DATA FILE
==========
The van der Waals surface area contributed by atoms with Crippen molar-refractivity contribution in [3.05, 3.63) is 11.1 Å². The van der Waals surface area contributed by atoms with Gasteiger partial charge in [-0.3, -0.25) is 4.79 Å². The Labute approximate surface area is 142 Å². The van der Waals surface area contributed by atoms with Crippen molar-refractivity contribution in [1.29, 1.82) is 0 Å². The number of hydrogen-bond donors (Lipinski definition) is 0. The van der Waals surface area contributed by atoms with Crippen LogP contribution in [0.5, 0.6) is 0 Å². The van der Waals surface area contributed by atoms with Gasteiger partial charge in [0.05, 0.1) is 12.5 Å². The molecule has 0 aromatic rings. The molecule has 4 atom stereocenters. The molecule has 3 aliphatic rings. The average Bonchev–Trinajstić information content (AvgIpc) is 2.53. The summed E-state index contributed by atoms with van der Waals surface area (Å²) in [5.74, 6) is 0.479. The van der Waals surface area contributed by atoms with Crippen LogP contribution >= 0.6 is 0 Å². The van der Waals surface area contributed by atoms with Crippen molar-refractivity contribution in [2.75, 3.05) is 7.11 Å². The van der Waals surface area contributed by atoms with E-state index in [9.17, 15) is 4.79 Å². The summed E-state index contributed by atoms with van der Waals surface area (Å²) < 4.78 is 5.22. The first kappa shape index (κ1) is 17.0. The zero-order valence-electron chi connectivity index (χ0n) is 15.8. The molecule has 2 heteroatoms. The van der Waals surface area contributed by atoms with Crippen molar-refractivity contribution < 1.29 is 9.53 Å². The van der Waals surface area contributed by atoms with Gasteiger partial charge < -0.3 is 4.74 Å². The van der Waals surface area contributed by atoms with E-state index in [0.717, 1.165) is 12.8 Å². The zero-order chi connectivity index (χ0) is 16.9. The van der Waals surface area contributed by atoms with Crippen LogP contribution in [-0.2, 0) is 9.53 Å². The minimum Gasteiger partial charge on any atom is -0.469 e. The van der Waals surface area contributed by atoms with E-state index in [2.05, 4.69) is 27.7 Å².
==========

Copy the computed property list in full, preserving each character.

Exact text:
The van der Waals surface area contributed by atoms with Crippen molar-refractivity contribution in [3.05, 3.63) is 11.1 Å². The van der Waals surface area contributed by atoms with Gasteiger partial charge in [-0.3, -0.25) is 4.79 Å². The Labute approximate surface area is 142 Å². The van der Waals surface area contributed by atoms with Crippen molar-refractivity contribution in [1.29, 1.82) is 0 Å². The number of hydrogen-bond donors (Lipinski definition) is 0. The van der Waals surface area contributed by atoms with Crippen LogP contribution in [0.5, 0.6) is 0 Å². The van der Waals surface area contributed by atoms with Gasteiger partial charge in [0.05, 0.1) is 12.5 Å². The molecule has 0 aromatic rings. The molecule has 4 atom stereocenters. The molecule has 3 aliphatic rings. The average Bonchev–Trinajstić information content (AvgIpc) is 2.53. The summed E-state index contributed by atoms with van der Waals surface area (Å²) in [5.74, 6) is 0.479. The van der Waals surface area contributed by atoms with Crippen LogP contribution >= 0.6 is 0 Å². The van der Waals surface area contributed by atoms with Crippen molar-refractivity contribution in [2.75, 3.05) is 7.11 Å². The van der Waals surface area contributed by atoms with E-state index in [9.17, 15) is 4.79 Å². The summed E-state index contributed by atoms with van der Waals surface area (Å²) < 4.78 is 5.22. The first kappa shape index (κ1) is 17.0. The zero-order valence-electron chi connectivity index (χ0n) is 15.8. The molecule has 2 heteroatoms. The van der Waals surface area contributed by atoms with Crippen molar-refractivity contribution < 1.29 is 9.53 Å². The van der Waals surface area contributed by atoms with Gasteiger partial charge < -0.3 is 4.74 Å². The van der Waals surface area contributed by atoms with E-state index in [0.717, 1.165) is 12.8 Å². The zero-order chi connectivity index (χ0) is 16.9. The van der Waals surface area contributed by atoms with Crippen LogP contribution in [-0.2, 0) is 9.53 Å². The minimum Gasteiger partial charge on any atom is -0.469 e. The van der Waals surface area contributed by atoms with E-state index in [2.05, 4.69) is 27.7 Å².